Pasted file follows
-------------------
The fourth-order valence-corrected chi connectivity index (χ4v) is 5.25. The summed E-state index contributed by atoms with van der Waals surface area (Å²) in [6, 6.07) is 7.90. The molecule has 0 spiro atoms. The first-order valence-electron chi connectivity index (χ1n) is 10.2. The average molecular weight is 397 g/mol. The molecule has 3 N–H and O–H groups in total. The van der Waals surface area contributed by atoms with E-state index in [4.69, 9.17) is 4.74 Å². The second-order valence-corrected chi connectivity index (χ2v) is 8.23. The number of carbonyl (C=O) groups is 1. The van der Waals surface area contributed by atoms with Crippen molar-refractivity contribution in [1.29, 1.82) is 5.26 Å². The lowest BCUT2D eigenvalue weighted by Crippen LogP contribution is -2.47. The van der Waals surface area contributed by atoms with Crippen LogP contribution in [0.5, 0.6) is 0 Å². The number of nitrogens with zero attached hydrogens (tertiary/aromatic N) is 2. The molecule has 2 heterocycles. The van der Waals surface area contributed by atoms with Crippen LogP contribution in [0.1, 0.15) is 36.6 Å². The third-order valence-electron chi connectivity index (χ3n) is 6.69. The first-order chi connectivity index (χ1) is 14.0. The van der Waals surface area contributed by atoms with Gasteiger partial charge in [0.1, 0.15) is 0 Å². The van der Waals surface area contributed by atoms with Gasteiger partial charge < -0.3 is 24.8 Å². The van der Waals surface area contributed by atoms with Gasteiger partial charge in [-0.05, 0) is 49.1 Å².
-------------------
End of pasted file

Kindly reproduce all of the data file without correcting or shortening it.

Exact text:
The fourth-order valence-corrected chi connectivity index (χ4v) is 5.25. The summed E-state index contributed by atoms with van der Waals surface area (Å²) in [6, 6.07) is 7.90. The molecule has 0 spiro atoms. The first-order valence-electron chi connectivity index (χ1n) is 10.2. The average molecular weight is 397 g/mol. The molecule has 3 N–H and O–H groups in total. The van der Waals surface area contributed by atoms with E-state index in [4.69, 9.17) is 4.74 Å². The second-order valence-corrected chi connectivity index (χ2v) is 8.23. The number of carbonyl (C=O) groups is 1. The van der Waals surface area contributed by atoms with Crippen molar-refractivity contribution in [1.29, 1.82) is 5.26 Å². The lowest BCUT2D eigenvalue weighted by Crippen LogP contribution is -2.47. The van der Waals surface area contributed by atoms with Crippen LogP contribution in [0.5, 0.6) is 0 Å². The number of nitrogens with zero attached hydrogens (tertiary/aromatic N) is 2. The molecule has 2 heterocycles. The van der Waals surface area contributed by atoms with Crippen LogP contribution in [0.1, 0.15) is 36.6 Å². The third-order valence-electron chi connectivity index (χ3n) is 6.69. The first-order chi connectivity index (χ1) is 14.0. The van der Waals surface area contributed by atoms with Gasteiger partial charge in [0.1, 0.15) is 0 Å². The van der Waals surface area contributed by atoms with Gasteiger partial charge < -0.3 is 24.8 Å². The van der Waals surface area contributed by atoms with Gasteiger partial charge in [-0.05, 0) is 49.1 Å².